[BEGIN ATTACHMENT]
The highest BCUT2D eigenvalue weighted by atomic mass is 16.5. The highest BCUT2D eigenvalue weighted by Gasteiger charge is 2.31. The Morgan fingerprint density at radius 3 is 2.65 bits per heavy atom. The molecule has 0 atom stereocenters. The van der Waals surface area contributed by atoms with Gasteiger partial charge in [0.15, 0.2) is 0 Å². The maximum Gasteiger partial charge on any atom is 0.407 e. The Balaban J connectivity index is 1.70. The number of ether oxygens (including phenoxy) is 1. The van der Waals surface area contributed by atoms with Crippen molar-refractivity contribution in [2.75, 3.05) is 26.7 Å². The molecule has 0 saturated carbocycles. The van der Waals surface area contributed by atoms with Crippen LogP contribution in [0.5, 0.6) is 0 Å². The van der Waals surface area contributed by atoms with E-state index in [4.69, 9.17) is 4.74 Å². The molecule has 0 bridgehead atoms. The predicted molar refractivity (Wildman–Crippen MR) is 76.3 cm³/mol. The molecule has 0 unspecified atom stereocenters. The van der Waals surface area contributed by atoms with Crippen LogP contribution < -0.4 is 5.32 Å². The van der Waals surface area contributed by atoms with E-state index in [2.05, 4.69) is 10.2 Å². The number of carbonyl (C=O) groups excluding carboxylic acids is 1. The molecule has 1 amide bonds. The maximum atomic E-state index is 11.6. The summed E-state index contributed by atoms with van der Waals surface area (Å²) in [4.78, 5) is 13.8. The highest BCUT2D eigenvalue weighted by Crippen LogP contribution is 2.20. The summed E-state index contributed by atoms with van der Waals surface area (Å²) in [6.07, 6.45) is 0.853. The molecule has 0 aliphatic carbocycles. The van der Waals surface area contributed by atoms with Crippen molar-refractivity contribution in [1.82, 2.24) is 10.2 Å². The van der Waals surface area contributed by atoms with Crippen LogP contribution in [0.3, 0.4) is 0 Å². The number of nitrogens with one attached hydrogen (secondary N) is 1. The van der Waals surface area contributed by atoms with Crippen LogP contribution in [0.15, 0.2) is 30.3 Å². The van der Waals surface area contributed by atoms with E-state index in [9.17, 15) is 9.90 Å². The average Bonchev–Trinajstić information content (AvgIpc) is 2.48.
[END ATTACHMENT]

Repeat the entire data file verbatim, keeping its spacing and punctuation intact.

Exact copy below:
The highest BCUT2D eigenvalue weighted by atomic mass is 16.5. The highest BCUT2D eigenvalue weighted by Gasteiger charge is 2.31. The Morgan fingerprint density at radius 3 is 2.65 bits per heavy atom. The molecule has 0 atom stereocenters. The van der Waals surface area contributed by atoms with Gasteiger partial charge in [0.15, 0.2) is 0 Å². The maximum Gasteiger partial charge on any atom is 0.407 e. The Balaban J connectivity index is 1.70. The number of ether oxygens (including phenoxy) is 1. The van der Waals surface area contributed by atoms with Crippen molar-refractivity contribution in [2.75, 3.05) is 26.7 Å². The molecule has 0 saturated carbocycles. The van der Waals surface area contributed by atoms with Crippen LogP contribution in [0.5, 0.6) is 0 Å². The van der Waals surface area contributed by atoms with E-state index in [4.69, 9.17) is 4.74 Å². The molecule has 0 bridgehead atoms. The predicted molar refractivity (Wildman–Crippen MR) is 76.3 cm³/mol. The molecule has 0 unspecified atom stereocenters. The van der Waals surface area contributed by atoms with Crippen LogP contribution < -0.4 is 5.32 Å². The van der Waals surface area contributed by atoms with E-state index in [2.05, 4.69) is 10.2 Å². The number of carbonyl (C=O) groups excluding carboxylic acids is 1. The molecule has 1 amide bonds. The maximum atomic E-state index is 11.6. The summed E-state index contributed by atoms with van der Waals surface area (Å²) in [4.78, 5) is 13.8. The highest BCUT2D eigenvalue weighted by Crippen LogP contribution is 2.20. The summed E-state index contributed by atoms with van der Waals surface area (Å²) in [6.07, 6.45) is 0.853. The molecule has 0 aliphatic carbocycles. The van der Waals surface area contributed by atoms with Crippen molar-refractivity contribution in [1.82, 2.24) is 10.2 Å². The van der Waals surface area contributed by atoms with Crippen LogP contribution in [0.3, 0.4) is 0 Å². The number of nitrogens with one attached hydrogen (secondary N) is 1. The van der Waals surface area contributed by atoms with Crippen LogP contribution in [0.15, 0.2) is 30.3 Å². The van der Waals surface area contributed by atoms with E-state index in [9.17, 15) is 9.90 Å². The average Bonchev–Trinajstić information content (AvgIpc) is 2.48.